Budde M, Degner D, Brockmöller J et al (2017) Pharmacogenomic aspects of bipolar disorder: an update. Eur Neuropsychopharmacol. doi: 10.1016/j.euroneuro.2017.02.001 PubMedGoogle Scholar
  5. 5.
    Charney AW, Ruderfer DM, Stahl EA et al (2017) Evidence for genetic heterogeneity between clinical subtypes of bipolar disorder. Transl Psychiatry 7:e993CrossRefPubMedGoogle Scholar
  6. 6.
    Chen DT, Jiang X, Akula N et al (2013) Genome-wide association study meta-analysis of European and Asian-ancestry samples identifies three novel loci associated with bipolar disorder. Mol Psychiatry 18:195–205CrossRefPubMedGoogle Scholar
  7. 7.
    Chen YC, Carter H, Parla J et al (2013) A hybrid likelihood model for sequence-based disease association studies. PLOS Genet 9:e1003224CrossRefPubMedPubMedCentralGoogle Scholar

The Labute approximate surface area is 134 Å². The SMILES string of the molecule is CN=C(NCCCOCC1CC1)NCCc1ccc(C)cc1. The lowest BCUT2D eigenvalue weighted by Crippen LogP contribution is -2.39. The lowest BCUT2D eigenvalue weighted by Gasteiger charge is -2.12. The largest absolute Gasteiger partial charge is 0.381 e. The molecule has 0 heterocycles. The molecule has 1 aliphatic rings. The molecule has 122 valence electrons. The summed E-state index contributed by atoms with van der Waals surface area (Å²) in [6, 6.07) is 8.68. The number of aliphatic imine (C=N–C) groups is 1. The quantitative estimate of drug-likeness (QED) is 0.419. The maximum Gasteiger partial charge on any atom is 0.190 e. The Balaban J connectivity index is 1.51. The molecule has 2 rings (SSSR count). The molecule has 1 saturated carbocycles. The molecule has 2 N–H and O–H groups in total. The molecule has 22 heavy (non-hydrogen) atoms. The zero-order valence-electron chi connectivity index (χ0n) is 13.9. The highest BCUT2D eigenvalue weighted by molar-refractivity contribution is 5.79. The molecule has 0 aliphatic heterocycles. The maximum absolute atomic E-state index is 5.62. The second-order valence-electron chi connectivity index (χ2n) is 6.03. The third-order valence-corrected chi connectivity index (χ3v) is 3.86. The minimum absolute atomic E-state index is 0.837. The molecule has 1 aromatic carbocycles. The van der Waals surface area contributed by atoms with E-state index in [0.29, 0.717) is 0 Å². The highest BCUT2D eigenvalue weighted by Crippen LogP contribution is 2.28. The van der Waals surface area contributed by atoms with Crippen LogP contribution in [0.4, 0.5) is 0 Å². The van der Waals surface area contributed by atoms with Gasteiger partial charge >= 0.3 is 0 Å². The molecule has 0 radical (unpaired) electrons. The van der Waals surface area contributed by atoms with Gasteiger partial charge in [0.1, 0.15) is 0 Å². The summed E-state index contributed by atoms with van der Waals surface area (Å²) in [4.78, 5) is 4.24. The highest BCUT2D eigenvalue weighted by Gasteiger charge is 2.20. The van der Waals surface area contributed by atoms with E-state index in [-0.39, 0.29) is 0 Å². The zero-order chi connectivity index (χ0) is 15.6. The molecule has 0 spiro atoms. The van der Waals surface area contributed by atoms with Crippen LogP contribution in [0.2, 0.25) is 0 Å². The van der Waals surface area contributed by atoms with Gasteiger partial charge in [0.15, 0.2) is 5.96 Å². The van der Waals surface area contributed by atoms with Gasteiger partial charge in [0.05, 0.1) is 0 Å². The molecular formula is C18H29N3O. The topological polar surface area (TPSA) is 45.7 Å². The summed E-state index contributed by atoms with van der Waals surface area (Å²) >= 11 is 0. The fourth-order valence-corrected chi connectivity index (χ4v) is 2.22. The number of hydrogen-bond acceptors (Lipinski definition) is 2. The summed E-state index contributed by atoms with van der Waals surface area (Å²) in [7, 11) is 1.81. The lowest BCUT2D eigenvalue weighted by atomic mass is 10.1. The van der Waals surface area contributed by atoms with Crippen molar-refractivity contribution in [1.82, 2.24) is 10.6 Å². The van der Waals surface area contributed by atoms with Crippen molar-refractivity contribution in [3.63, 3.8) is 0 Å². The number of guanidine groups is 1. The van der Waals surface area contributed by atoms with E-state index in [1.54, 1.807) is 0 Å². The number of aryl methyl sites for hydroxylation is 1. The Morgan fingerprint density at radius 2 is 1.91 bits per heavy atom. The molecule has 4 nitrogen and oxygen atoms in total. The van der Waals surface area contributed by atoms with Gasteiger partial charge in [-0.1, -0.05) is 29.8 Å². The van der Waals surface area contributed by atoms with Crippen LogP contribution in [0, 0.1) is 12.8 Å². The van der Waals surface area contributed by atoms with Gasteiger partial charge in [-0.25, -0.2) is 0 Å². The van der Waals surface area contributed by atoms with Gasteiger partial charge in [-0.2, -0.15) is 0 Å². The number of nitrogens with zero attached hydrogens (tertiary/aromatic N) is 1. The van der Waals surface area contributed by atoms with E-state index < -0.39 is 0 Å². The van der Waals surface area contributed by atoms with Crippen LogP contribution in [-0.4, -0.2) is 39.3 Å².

8. 8.
    Chen CH, Lee CS, Lee MT et al (2014) Variant GADL1 and response to lithium therapy in bipolar I disorder. N Engl J Med 370:119–128CrossRefPubMedGoogle Scholar
  9. 9.
    Cichon S, Mühleisen TW, Degenhardt FA et al (2011) Genome-wide association study identifies genetic variation in neurocan as a susceptibility factor for bipolar disorder. Am J Hum Genet 88:372–381CrossRefPubMedPubMedCentralGoogle Scholar
  10. 10.
    CNV and Schizophrenia Working Groups of the Psychiatric Genomics Consortium, Psychosis Endophenotypes International Consortium (2017) Contribution of copy number variants to schizophrenia from a genome-wide study of 41,321 subjects. Nat Genet 49:27–35Google Scholar
  11. 11.